Lovy dovy ta ta

We were not alone in foraging for food yesterday and the day before. All up and down the Avenue on Friday, tourists were peeking in restaurant windows, reviewing menus, usually in vain, because a lot of the stalwarts that serve continously throughout weekday afternoons were closed, including even Louie’s 106 and the Shoreline.

So, as we walked around downtown between the lunch hour and suppertme, we were happy at last to discover that McCormick & Schmick’s was keeping its doors open. We didn’t like being seated beneath a light that flickered. We moved one booth over and the effect was still with us. At two booths’ distance, we were pleased. Other diners, seated later, didn’t seem to mind the unsteady illumination at all. The oyster sampler was a complete delight for those who opted for it, and the verdict was that the Cape Breton oysters were the best. I loved it that our server was agreeable about our pulling up stakes twice before settling on our seating and also that, after I asked about the “northwest berry sauce” that was to accompany the salmon, the piping hot fish came to the table without the berry sauce at all and with delicious mashed potatoes and spinach. She could read my mind!

Yesterday, we checked out the Maudie’s on Lake Austin Boulevard. It was jumping. Our regular Maudie’s is on South Lamar and I hadn’t been to this one since it was much, much smaller and Jorge Arredondo himself was still there. It was doing a booming takeout business. We all have our favorite Maudie’s menu items. The beans are not in any way remarkable; the rice is good old Austin style, with plenty of cumin. The extra tortillas come hot to the table and stay that way inside their foil wrapping. The salsa and chips are replenished even before diners realize they’re getting low. The acoustics are reverberant, just as they are at Maudie’s on South Lamar; the buzz of human conversation completely overrides any music on the sound system and confidentiality of conversation is preserved no matter how close the tables are to one another.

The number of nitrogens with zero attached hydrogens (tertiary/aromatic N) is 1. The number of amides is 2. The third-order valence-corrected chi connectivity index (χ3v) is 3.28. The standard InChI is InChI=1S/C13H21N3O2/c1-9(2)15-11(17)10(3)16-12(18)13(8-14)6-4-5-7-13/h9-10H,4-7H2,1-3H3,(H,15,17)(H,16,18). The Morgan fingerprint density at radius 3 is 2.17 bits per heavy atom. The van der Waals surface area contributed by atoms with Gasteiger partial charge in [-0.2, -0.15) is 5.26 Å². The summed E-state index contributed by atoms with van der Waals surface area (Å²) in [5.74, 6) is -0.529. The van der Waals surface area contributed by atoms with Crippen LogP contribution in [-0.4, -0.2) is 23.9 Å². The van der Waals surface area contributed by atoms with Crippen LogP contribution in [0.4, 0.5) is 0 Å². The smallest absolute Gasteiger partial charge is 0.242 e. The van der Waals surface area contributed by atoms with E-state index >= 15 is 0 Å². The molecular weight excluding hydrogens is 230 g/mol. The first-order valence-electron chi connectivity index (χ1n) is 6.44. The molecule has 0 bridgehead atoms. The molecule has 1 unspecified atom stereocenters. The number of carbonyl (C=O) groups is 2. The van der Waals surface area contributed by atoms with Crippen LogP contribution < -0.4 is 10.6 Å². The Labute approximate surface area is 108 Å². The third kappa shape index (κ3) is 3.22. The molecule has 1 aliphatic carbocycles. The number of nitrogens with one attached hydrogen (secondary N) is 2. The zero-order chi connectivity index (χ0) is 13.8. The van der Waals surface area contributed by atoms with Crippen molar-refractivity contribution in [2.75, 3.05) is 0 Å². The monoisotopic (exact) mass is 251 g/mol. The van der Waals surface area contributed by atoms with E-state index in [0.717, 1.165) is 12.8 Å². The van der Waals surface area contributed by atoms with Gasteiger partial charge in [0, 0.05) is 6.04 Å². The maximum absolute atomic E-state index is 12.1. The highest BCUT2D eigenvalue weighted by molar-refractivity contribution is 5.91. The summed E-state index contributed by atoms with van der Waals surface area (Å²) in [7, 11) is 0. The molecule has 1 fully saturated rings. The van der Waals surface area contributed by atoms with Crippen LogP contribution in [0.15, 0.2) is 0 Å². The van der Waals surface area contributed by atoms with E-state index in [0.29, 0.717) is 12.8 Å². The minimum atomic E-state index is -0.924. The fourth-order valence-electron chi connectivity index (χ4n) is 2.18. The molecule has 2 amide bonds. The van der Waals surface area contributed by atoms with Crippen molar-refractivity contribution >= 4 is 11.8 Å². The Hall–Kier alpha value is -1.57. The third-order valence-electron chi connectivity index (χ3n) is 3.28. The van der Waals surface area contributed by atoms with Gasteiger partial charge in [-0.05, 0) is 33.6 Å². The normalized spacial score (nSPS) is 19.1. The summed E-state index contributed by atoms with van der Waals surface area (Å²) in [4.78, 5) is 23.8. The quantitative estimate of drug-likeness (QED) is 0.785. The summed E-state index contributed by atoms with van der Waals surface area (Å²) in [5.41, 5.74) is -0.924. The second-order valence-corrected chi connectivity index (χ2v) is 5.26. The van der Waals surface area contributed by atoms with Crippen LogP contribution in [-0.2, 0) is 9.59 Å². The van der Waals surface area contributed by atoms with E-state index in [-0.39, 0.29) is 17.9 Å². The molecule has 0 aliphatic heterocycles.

The print-out at Maudie’s has a space for the table number and the server’s name. The server was “Lovy Dovy Ta Ta,” no doubt because all members of the waitstaff assist all the diners as needed, so any one of half a dozen people might be at your table through the course of a meal, not just one plus someone to bus the table. I’d like to know whether LDTT is the only server entered in the POS system or whether there are other, equally inventive, names in use.

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